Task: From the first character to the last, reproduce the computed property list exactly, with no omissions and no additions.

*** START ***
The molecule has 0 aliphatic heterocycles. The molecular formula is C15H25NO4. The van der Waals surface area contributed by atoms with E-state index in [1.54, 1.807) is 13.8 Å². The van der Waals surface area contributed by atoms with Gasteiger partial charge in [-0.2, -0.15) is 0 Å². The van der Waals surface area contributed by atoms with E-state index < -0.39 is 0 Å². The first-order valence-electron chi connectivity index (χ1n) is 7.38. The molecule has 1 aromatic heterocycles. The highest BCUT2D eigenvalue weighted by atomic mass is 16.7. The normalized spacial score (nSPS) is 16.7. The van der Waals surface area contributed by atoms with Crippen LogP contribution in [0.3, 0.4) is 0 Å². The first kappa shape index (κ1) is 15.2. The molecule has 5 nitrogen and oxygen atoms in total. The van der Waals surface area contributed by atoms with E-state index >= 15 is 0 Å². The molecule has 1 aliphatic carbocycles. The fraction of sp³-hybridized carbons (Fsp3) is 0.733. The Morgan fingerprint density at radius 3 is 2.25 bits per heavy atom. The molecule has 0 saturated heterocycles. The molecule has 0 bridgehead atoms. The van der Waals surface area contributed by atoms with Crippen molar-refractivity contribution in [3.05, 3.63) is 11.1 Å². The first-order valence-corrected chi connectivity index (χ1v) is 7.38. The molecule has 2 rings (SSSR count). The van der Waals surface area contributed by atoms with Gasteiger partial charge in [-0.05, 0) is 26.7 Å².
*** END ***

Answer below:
The molecule has 0 aliphatic heterocycles. The molecular formula is C15H25NO4. The van der Waals surface area contributed by atoms with E-state index in [1.54, 1.807) is 13.8 Å². The van der Waals surface area contributed by atoms with Gasteiger partial charge in [-0.2, -0.15) is 0 Å². The van der Waals surface area contributed by atoms with E-state index < -0.39 is 0 Å². The first-order valence-electron chi connectivity index (χ1n) is 7.38. The molecule has 1 aromatic heterocycles. The highest BCUT2D eigenvalue weighted by atomic mass is 16.7. The normalized spacial score (nSPS) is 16.7. The van der Waals surface area contributed by atoms with Crippen LogP contribution in [0.3, 0.4) is 0 Å². The first kappa shape index (κ1) is 15.2. The molecule has 5 nitrogen and oxygen atoms in total. The van der Waals surface area contributed by atoms with E-state index >= 15 is 0 Å². The molecule has 1 aliphatic carbocycles. The fraction of sp³-hybridized carbons (Fsp3) is 0.733. The Morgan fingerprint density at radius 3 is 2.25 bits per heavy atom. The molecule has 0 saturated heterocycles. The molecule has 0 bridgehead atoms. The van der Waals surface area contributed by atoms with Crippen molar-refractivity contribution in [3.05, 3.63) is 11.1 Å². The first-order valence-corrected chi connectivity index (χ1v) is 7.38. The molecule has 2 rings (SSSR count). The van der Waals surface area contributed by atoms with Gasteiger partial charge in [-0.05, 0) is 26.7 Å².